Fort Wayne leaders, quite literally, have spent the last hundred years warily watching the city’s three rivers and preparing to battle floods. This week marks the 100th anniversary of the Great Flood of 1913 that destroyed large swaths of Indiana and Ohio and remains one of the worst floods in Fort Wayne’s history. That flood resulted in more than $110 million worth of damage in today’s dollars and at least seven deaths.
Since then, the city has spent tens of millions in federal and local tax dollars to protect lives and limit the devastating property damage caused by floods. A major tenet of those flood-protection measures is limiting development in flood-prone areas.
But over the last decade, the interest in transforming the rivers from a liability to an economic development and recreational asset has increased. Every recent economic development plan – including the Downtown Blueprint, the Northeast Indiana Regional Partnership’s Vision 2020 and the Legacy Fort Wayne committee – has recommended making riverfront development a top priority.
City leaders hope spending $500,000 in Legacy money – earmarked exclusively for enduring and transformational projects – on a Riverfront Development Study will help them figure out how to take advantage of the rivers without jeopardizing flood mitigation.
We know we have invested significantly in flood protection, and we don’t want to do anything that would diminish that, said John Urbahns, the city community development director. That’s why we need to look at what we can do.
The intricate system of earthen levees and floodwalls designed by the U.S. Army Corps of Engineers – completed just in time for the 20th anniversary of the 1982 flood – remains one of the most expensive and expansive public works projects in city history.
We cannot do harm to ourselves, and we can’t do harm to the levee system we spent well over $50 million to build and continue to spend money on for upkeep, said Dan Wire, a member of the Friends of the Rivers who also sits on the Legacy riverfront development committee. It doesn’t make sense to go backward.
Wire’s biggest concern and likely the greatest challenge for city leaders will be tempering some peoples’ fantasies of dense riverfront development with a dose of reality.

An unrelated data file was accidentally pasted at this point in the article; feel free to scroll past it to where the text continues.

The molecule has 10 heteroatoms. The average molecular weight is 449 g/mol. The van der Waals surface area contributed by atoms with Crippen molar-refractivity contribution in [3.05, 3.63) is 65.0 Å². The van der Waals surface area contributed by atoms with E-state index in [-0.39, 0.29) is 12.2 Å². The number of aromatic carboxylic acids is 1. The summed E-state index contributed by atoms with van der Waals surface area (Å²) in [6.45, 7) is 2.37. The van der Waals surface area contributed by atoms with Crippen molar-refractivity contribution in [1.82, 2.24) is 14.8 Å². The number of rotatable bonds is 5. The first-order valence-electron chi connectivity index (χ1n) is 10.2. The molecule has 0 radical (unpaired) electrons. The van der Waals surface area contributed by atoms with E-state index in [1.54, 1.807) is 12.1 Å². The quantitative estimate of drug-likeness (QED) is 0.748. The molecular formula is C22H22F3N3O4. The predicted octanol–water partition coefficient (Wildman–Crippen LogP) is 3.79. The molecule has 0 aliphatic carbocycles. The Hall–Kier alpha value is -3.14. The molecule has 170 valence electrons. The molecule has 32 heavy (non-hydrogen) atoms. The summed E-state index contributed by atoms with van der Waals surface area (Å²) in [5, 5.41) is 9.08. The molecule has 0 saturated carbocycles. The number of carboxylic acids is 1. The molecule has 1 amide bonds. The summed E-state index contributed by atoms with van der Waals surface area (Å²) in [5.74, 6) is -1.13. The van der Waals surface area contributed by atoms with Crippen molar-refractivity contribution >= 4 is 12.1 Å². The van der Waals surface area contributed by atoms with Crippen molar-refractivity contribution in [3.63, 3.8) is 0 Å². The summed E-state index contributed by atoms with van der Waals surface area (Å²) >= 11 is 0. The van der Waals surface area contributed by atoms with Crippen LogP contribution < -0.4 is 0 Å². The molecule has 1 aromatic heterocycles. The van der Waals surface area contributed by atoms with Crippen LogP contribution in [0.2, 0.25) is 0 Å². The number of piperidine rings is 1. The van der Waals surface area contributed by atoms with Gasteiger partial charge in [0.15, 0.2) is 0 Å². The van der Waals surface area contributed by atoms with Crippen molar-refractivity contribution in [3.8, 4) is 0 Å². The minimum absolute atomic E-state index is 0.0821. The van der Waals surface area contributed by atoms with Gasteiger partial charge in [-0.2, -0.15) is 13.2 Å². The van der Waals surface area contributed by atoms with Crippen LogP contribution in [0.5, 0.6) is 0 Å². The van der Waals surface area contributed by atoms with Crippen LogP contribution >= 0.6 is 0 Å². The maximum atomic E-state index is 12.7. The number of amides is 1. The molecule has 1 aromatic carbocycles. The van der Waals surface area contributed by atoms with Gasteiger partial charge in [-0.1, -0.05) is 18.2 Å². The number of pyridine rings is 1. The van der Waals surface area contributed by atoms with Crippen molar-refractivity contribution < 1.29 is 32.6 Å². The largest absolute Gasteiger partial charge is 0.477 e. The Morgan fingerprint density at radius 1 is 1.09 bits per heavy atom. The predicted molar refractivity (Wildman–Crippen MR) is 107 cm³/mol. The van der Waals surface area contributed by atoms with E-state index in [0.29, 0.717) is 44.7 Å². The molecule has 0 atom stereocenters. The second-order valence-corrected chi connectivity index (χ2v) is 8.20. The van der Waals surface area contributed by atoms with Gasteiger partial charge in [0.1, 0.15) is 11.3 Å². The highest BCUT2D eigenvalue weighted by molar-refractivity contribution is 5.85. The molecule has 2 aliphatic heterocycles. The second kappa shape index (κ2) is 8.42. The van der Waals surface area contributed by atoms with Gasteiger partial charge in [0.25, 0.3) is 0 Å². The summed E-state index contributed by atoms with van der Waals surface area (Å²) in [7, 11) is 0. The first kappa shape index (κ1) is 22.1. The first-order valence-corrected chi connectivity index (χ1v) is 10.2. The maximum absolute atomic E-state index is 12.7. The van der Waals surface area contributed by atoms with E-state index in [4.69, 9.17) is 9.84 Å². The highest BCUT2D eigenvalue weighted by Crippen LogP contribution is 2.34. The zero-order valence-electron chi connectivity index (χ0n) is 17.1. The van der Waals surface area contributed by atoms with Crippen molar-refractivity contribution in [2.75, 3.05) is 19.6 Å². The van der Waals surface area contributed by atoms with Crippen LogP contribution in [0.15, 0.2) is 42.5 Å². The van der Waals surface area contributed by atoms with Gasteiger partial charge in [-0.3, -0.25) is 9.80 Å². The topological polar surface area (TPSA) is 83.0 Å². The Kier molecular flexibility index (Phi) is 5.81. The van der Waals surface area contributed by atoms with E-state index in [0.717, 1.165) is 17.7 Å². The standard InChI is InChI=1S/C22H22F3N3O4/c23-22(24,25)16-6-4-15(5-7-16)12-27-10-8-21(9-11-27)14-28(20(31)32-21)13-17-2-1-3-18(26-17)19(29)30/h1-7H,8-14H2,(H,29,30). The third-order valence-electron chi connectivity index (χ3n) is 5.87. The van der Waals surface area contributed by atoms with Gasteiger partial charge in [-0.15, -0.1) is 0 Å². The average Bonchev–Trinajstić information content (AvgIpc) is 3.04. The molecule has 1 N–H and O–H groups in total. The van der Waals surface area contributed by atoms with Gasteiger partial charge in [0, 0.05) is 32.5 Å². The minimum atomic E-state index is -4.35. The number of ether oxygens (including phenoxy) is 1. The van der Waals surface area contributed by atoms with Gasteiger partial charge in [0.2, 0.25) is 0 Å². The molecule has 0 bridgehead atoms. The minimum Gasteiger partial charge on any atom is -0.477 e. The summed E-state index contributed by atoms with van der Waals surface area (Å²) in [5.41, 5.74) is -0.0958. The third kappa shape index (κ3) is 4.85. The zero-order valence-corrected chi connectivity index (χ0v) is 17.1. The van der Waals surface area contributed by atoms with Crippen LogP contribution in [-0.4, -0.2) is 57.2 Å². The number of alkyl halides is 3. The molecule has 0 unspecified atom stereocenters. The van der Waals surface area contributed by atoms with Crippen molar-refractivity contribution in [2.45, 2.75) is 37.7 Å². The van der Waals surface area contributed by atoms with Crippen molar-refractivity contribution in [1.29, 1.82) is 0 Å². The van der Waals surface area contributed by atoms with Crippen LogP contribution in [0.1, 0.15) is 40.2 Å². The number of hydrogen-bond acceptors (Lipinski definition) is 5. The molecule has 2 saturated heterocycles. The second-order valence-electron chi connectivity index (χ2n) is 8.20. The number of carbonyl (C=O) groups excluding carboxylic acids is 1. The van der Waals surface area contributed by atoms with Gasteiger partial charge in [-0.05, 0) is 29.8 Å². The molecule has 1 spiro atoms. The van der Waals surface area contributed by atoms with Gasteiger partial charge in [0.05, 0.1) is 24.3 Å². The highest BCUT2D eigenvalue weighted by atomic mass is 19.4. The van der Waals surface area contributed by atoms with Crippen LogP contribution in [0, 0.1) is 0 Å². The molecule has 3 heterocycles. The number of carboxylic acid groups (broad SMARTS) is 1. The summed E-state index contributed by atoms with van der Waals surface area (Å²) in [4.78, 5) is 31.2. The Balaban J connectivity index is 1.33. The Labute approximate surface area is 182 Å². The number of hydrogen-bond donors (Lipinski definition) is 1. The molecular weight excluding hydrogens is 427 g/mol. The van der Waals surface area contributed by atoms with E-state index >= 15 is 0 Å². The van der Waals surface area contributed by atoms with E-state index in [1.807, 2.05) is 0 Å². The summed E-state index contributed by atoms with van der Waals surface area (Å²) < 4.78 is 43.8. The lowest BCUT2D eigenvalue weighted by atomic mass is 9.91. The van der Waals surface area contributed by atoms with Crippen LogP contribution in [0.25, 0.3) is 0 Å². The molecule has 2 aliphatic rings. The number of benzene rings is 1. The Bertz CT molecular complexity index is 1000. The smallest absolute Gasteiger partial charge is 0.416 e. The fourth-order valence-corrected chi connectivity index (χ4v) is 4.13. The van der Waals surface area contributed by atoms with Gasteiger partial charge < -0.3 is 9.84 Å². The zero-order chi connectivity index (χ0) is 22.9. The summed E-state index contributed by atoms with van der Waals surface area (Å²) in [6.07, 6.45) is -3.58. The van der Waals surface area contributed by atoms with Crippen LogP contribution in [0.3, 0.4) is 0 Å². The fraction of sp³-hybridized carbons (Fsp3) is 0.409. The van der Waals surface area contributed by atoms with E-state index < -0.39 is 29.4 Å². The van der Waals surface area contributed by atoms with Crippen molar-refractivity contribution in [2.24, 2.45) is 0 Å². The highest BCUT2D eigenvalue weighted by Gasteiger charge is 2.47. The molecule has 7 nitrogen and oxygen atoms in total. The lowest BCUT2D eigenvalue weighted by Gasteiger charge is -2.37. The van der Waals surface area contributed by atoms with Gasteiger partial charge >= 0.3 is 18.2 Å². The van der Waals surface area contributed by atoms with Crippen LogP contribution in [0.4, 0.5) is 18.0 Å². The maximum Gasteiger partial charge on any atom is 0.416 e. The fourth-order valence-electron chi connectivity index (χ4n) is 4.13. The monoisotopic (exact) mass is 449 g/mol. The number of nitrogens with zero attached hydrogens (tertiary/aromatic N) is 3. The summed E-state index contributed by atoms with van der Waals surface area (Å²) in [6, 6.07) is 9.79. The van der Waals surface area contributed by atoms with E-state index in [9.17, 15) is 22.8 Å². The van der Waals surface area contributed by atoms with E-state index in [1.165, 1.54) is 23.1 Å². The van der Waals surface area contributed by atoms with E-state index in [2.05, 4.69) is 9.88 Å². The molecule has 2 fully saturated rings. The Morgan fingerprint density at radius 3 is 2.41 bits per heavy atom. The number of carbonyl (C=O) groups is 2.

A major shopping mall and an endless string of restaurants lining the riverbanks is not a reasonable development plan.
Wire hopes residents understand riverfront development encompasses a lot more than shopping and eating on the river’s edge. I hope the community keeps an open mind to all the possibilities, he said. It’s not all just hard-edge buildings rising out of the rivers.
He said development needs to include increasing the opportunities for recreation on the rivers and green space.
We should be the example and go the extra mile to do it right and do it with a long-range vision, Wire said. I don’t think there’s a problem at all to access the right data to do the right development, but I do worry that we will have the right political will to do it right.
Wire thinks one potential area for development is on the north side of the St. Marys River near the Harrison Street Bridge.
There are some sweet spots that are right in the study bull’s-eye and are ripe for conversion, Wire said. There are opportunities along the river that are not in the flood plain that are already there that could be converted into these groovy little places people are talking about.
Rod Renkenberger, executive director of the Maumee River Basin Commission, the regional agency that oversees flood-control efforts in much of northeast Indiana, thinks the frequent, but erroneous, comparisons between Fort Wayne’s rivers and the San Antonio Riverwalk don’t help. The San Antonio River is actually a canal where water levels are managed artificially. Fort Wayne does not have that capability.